Home Header Section

Magic Wands

Magic seems to be more popular than ever these days. Specials and documentaries on The Learning Channel and Fox Family networks, and movies such as The Lord of the Rings have revived interest in all things magical. You may also have heard something about a series of books about some boy who gets sent to a magical boarding school. With demand for magic products on the rise, I'd like to take a look at what is considered by many to be the essential magician's prop -- the magic wand.

Wands and staffs have been part of magic lore from the beginning. Moses used a staff that changed into a snake to impress Pharaoh, and the druids are said to have carved wands from yew trees for their magical rites. Today, wands have even turned up where you might least expect them. For example, take a look at the emblem on most ambulances today. The winged stick with the snakes coiled around it is called a caduceus, and it symbolizes the staff that Mercury carried.

But why a wand at all? The "magical" explanation is that the wand acts as a channel for the mystical forces in the magician's body, focusing his energy and allowing him to direct it where he wills. Whatever. A somewhat more scientific theory is that, in prehistoric civilizations, a club or a staff would have been a practical and powerful weapon, and would have been carried by the stronger members of a tribe. As time wore on, the need to carry a large weapon for protection waned. However, the heavy staff still made a handy reminder of who held power within the group. This was true both of "political" as well as religious leaders, although in many cases they were one and the same. Eventually, as the staff became more symbolic than practical, it diminished in size and became the "magic wand" that we know today.

Our version of the magic wand allows the magician to put a little bit of flash into his routine, literally. Using the same principles as the Electronic Flash Gun, the Flash Wand can ignite and fire a piece of flash paper up to 15 feet across a stage. This effect can be used almost anywhere in a magician's routine, but is particularly effective when he is triggering a magic effect from a distance. An example the magician places his assistant into a cabinet center stage and closes it. He walks away from the cabinet while chanting magic words, then turns and points his wand at the box. A ball of fire streaks across the stage towards the cabinet, which in turn falls apart to reveal that the assistant has disappeared. Presto! An old routine is suddenly given new life.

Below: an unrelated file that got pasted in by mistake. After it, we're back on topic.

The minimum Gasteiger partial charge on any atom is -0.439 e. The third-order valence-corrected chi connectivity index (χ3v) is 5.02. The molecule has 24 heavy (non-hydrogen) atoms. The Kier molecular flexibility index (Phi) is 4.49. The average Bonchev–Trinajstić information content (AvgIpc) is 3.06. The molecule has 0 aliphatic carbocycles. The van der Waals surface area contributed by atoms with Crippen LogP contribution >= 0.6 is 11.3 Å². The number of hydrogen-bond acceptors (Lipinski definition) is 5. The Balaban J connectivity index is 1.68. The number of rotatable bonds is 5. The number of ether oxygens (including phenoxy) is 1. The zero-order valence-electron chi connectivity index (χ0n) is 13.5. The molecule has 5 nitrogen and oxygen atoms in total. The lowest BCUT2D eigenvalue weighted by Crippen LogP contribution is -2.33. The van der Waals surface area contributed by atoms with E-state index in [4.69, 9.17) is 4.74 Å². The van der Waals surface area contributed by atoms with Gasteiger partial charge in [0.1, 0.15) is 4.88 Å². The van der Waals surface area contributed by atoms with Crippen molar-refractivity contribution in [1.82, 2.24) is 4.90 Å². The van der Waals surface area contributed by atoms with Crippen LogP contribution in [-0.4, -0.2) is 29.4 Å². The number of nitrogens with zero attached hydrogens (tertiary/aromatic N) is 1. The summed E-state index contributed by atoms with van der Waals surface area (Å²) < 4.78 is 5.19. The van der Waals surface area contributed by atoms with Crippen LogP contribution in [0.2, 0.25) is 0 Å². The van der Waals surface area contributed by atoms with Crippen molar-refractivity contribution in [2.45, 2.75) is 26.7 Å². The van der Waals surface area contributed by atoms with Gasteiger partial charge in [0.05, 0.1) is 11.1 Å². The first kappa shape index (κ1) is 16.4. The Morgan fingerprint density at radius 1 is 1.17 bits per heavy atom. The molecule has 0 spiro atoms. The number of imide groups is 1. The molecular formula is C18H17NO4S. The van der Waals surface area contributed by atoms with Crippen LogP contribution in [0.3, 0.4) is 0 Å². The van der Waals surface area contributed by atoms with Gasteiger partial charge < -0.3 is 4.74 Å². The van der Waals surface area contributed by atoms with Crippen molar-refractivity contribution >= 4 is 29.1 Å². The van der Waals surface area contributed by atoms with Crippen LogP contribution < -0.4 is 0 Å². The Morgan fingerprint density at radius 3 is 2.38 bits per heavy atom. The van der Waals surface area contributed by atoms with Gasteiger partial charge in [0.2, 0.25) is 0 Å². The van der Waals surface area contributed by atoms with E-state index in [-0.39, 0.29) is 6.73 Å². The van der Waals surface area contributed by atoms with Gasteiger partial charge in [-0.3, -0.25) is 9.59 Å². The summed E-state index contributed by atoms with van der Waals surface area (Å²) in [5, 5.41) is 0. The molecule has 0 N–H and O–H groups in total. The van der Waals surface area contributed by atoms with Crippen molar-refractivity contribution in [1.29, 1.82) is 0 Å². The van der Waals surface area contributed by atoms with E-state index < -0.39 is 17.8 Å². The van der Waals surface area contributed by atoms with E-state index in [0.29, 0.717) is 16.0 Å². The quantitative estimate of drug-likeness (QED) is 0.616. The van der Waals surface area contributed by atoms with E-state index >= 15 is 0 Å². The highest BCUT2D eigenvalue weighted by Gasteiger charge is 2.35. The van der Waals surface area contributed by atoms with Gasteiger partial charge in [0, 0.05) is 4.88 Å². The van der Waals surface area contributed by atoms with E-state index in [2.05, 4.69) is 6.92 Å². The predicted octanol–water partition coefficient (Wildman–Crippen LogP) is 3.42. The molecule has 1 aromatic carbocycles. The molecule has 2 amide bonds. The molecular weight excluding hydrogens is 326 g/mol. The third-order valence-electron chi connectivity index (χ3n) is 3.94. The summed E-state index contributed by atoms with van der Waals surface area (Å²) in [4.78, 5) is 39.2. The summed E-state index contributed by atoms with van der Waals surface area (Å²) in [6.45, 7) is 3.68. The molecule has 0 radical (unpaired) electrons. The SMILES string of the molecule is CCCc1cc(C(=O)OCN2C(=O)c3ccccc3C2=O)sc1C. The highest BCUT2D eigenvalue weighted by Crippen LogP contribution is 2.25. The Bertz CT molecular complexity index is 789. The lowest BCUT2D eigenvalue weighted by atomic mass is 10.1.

Because the Flash Wand is similar in design to the Electronic Flash Gun, anyone familiar with that device should have no trouble loading and operating it. If you've never used a Flash Gun, don't worry! The included instructions are detailed and easy to follow, making it a snap for anyone to learn how to use this device. One word of caution about using the Flash Wand (and any of our handheld devices) always be aware of the "fire" button. There's nothing so unimpressive as a ball of fire that appears at the wrong moment and catches the magician by surprise. To anyone planning to use a Flash Wand in their routine, I'd recommend planning several dry runs during which you simply rehearse with the device unloaded. Get a feel for where the fire button is located and practice manipulating the wand while keeping your hand well away from the button. Also, practice getting to the button so that it appears to be a natural motion and doesn't draw attention. With practice, you'll be able to create a dramatic effect and the audience will never see it coming! 

*********************************************

Theatre Effects Customer Service Department
service@theatrefx.com
www.theatrefx.com
Theatre Effects, 1810 Airport Exchange Blvd. #400, Erlanger, KY 41018
Phone: 1-800-791-7646 or 513-772-7646 Fax: 513-772-3579

*********************************************

Copyright Notice - no portion of this article may be reproduced without written permission. You may place a link to this page on your website provided you do not hide it within a frame or window. 
Share on Facebook